Liked by 2 people

    • It’s crazy isn’t it? But, if you’re a fan, you’re gonna spend money on what you love. Know what ya mean about the movies. There’s 5 of us so it’s definitely not a cheap night. We’ve started going to early Saturday showings, half the cost.

      Liked by 1 person

  2. That figure does seem low, doesn’t it? I guess we balance out those people who spend nothing?

    Nice that your first concert was KISS. And then ELO! My first concert was…wait for it…Andy Gibb. Then onto Van Halen.

    Liked by 1 person

    • Andy Gibb, huh? That’s not bad. Love Van Halen live. Saw them a time or two with David Lee Roth and twice with Sammy. Great in both instances. Can’t imagine never seeing live music, buying CD’s, not going to Bonaroo. Guess there’s lots that don’t though.

      Like

  3. Have to agree, money will spent. Although I haven’t been to a concert in years (3 hour drive to make it to a city to see one and too much planning involved 😉) Love small venues and the local talent here. My BFF’S daughter is super talented (17) and puts on a good show. It’s frickin awesome to watch her perform.

    Liked by 1 person

    • I’m with ya on the small venues. Lucky here in that we have numerous sites locally for intimate shows. I don’t do many arena shows anymore. Still go to big festivals though. Camping, dozens of acts. One stop shop. The prices are getting a bit outta hand. That’s one of the main reasons I support our NPR station though. They sponsor lots of free shows for the public and many members only shows too. I’ve slowed down a bit since having kids but will likely never stop.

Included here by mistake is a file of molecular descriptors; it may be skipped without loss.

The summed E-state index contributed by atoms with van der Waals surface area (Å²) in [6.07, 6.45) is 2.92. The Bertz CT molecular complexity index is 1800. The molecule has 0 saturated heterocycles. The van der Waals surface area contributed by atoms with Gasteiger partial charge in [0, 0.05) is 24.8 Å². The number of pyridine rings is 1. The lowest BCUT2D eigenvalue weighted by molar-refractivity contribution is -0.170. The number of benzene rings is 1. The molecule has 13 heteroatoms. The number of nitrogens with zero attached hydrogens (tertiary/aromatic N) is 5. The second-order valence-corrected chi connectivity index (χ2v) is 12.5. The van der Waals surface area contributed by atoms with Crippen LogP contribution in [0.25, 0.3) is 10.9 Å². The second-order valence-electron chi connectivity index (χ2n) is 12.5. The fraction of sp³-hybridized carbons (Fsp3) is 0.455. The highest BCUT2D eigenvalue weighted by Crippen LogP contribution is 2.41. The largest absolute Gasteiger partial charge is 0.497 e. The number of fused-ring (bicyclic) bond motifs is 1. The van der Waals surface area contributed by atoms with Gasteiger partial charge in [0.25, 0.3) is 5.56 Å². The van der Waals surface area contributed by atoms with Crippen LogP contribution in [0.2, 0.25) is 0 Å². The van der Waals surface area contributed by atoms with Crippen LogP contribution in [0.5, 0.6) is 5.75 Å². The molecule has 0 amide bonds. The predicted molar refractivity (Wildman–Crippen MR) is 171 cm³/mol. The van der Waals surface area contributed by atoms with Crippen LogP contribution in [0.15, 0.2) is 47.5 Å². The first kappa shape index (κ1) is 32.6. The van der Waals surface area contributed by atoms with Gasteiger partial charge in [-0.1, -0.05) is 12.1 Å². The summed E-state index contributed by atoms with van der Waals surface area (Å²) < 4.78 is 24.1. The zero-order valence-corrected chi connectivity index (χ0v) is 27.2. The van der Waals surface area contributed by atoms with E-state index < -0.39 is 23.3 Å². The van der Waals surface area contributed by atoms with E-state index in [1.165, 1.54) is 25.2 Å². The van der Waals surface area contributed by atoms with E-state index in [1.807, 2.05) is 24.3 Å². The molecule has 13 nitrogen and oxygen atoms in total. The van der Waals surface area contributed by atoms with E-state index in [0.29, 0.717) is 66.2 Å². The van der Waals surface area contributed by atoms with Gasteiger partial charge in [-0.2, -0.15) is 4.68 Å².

Liked by 1 person

  4. Heck yeah! I’m sure I’ve spent at least this much and I’m 35! I’m all about concerts as well. I think it’s great that you expose your kids to it, too.

    My first concert was an outdoor concert as a kid… Jefferson Starship! LOL! I was with my parents and other family members. Still remember it to this day!

    Liked by 1 person

    • Thanks! Jefferson Airplane, huh? Bet it was great. We try to expose them to live music as much as possible. One of the reasons they love New Orleans is because of all the street performers. It’s amazing the amount of talent out there that goes largely undiscovered. They have great taste in music too, just from being exposed to a wide variety.

      Liked by 1 person

  5. Ah, isn’t it about almost everything? Reading is OK, Kindle books are all right, but music concerts are expensive indeed…

    Liked by 1 person

  6. It is only due to my shoe collection that I haven’t spent this much on music….

    Liked by 1 person


Leave a Reply

Fill in your details below or click an icon to log in:

WordPress.com Logo

You are commenting using your WordPress.com account. Log Out / Change )

Twitter picture

You are commenting using your Twitter account. Log Out / Change )

Facebook photo

You are commenting using your Facebook account. Log Out / Change )

Google+ photo

You are commenting using your Google+ account. Log Out / Change )

Connecting to %s

%d bloggers like this: